Which 3 films would you choose?

Thursday, November 5, 2020

Thursday Movie Picks-Bookish Movies


Let's not talk what is in the news as I write this but, let's have fun and talk movies. For you writers out there in the dark(Kinda quoting Norma Desmond), you will love this theme this week, from Wandering Through The Shelves, since it is all about bookish films. I love books, reading them, smelling them because they have this smell whether they are old or new that can't be beat. I love feeling a good ole leather bound book with the gold edges. The only thing I don't like is getting a paper cut from them but I would rather have that than only reading on a kindle. I am so retro as a dear friend calls me. I have quite a few films that I could have discussed but I chose these 3. It was almost a theme within a theme, but I had to honour a great actor that recently passed. Here are my 3...


Sean Connery starred in this under-rated, cult status gem as an unorthodox friar with his student/protege(Christian Slater), going to a conference(weird because it is the Middle Ages) at a remote monastery. When they arrive, they learn that several monks have been murdered and it is up to William of Baskerville(paying homage to Sherlock Holmes) to solve the murders as long as he can get by the church and their ways. At this time, the monks would create beautiful hand-painted pages and writing, in Latin, since this is before the printing press was invented(1440 by German, Johannes Gutenberg). This monastery has a beautiful library which seems to hold the key to learning more about the killings. Throw in the Inquisition and you know there will be burning ahead. I still want to read the book one day and I bet the book is better than the film, but this film is quite good showcasing some of the great art that came from Church but also shows some of the negative things that came from the power of the Church(Cue the Tune, "The Inquisition, Let's Begin, The Inquisition, Look Out Sin.").

2. IRIS-2001

This is not a feel good film but one about the effects of Alzheimer's Disease. It is pretty damn honest in its telling of it and anyone who has had a loved one who suffers, or suffered, from this disease or any other form of dementia can relate to the characters in this. This stars Judi Dench as the famous novelist Iris Murdoch who was born in Ireland and went to school in Cambridge and Oxford. The character of Iris is played by Judi Dench in her later years and Kate Winslet when Iris was young and very carefree. We learn how free the young Iris was loving intelligent discussions, writing and sex. She meets the shy John Bayley and they marry and stay together for over 40 years even though she still continued to have numerous affairs. When she shows the signs of Alzheimers, her wings are clipped and her husband must care for her. The acting of all parties are superb especially Judi Dench and Kate Winslet(who had a habit of taking off her clothes for movies...totally useless fact for today).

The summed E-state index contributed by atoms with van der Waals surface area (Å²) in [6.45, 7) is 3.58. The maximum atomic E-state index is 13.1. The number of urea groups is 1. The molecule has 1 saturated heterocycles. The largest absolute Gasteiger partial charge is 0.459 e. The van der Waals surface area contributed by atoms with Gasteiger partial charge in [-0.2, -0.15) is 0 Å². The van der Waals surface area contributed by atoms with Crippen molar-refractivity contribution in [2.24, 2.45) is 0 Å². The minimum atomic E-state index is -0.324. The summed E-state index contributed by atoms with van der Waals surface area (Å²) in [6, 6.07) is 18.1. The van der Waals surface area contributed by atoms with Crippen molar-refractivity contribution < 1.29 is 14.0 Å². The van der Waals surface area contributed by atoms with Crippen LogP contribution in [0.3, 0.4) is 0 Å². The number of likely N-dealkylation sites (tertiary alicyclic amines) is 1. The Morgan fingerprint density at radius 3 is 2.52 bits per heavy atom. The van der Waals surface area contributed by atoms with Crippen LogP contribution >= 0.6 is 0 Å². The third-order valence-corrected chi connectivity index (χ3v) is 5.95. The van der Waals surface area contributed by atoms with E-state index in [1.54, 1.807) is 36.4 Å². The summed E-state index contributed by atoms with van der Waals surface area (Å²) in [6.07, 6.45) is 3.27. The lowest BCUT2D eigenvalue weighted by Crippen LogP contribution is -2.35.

3. THE READER-2008

This film got mixed reviews but I like it even though it is sad. It stars Kate Winslet(Won the Oscar for this) as a young woman who has an affair with a teen during one summer. Needless to say there is lots of sex (Kate disrobed..of course) but also The young woman, Hanna, loves being read to. The teen naturally obliges and he reads to her every time they are together (after being in the sheets). They part ways, the war comes and goes and he marries and divorces. Now, it is the mid 1960s, and he sees her when he is in school to become a lawyer. His professor take his class to court where these women are on trial for burning a church with 300 Jewish women inside. The women were SS Guards at a concentration camp and he notices Hanna(Kate's character) is one of them. While watching this trial he finally realizes a secret that Hanna has been keeping her whole life. Somehow he feels compelled to help her. You don't want to care for Hanna but, somehow, you do and you understand why he wants to help even though he knows what she did during the war, was inexcusable. Well acted and, I think, one to be seen even if it is not a great film. It has its flaws but I enjoyed watching it. 

Which films would you choose?